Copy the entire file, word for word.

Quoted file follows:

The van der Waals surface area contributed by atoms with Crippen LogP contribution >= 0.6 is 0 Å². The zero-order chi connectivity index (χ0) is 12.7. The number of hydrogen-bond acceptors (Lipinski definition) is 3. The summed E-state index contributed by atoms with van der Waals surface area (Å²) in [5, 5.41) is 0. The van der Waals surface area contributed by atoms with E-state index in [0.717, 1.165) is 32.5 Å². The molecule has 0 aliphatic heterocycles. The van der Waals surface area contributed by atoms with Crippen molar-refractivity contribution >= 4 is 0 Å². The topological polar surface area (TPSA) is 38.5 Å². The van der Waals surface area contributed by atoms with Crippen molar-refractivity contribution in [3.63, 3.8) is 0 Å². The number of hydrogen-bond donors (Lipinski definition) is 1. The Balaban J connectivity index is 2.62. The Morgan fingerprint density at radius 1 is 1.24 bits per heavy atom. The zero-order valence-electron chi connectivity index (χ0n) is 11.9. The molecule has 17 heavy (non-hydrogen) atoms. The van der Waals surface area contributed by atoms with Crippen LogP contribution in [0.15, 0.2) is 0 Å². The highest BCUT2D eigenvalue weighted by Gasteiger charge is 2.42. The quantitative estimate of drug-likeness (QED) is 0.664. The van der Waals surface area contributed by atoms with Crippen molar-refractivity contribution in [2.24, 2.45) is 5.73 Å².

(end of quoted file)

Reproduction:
The van der Waals surface area contributed by atoms with Crippen LogP contribution >= 0.6 is 0 Å². The zero-order chi connectivity index (χ0) is 12.7. The number of hydrogen-bond acceptors (Lipinski definition) is 3. The summed E-state index contributed by atoms with van der Waals surface area (Å²) in [5, 5.41) is 0. The van der Waals surface area contributed by atoms with E-state index in [0.717, 1.165) is 32.5 Å². The molecule has 0 aliphatic heterocycles. The van der Waals surface area contributed by atoms with Crippen molar-refractivity contribution >= 4 is 0 Å². The topological polar surface area (TPSA) is 38.5 Å². The van der Waals surface area contributed by atoms with Crippen molar-refractivity contribution in [3.63, 3.8) is 0 Å². The number of hydrogen-bond donors (Lipinski definition) is 1. The Balaban J connectivity index is 2.62. The Morgan fingerprint density at radius 1 is 1.24 bits per heavy atom. The zero-order valence-electron chi connectivity index (χ0n) is 11.9. The molecule has 17 heavy (non-hydrogen) atoms. The van der Waals surface area contributed by atoms with Crippen LogP contribution in [0.15, 0.2) is 0 Å². The highest BCUT2D eigenvalue weighted by Gasteiger charge is 2.42. The quantitative estimate of drug-likeness (QED) is 0.664. The van der Waals surface area contributed by atoms with Crippen molar-refractivity contribution in [2.24, 2.45) is 5.73 Å².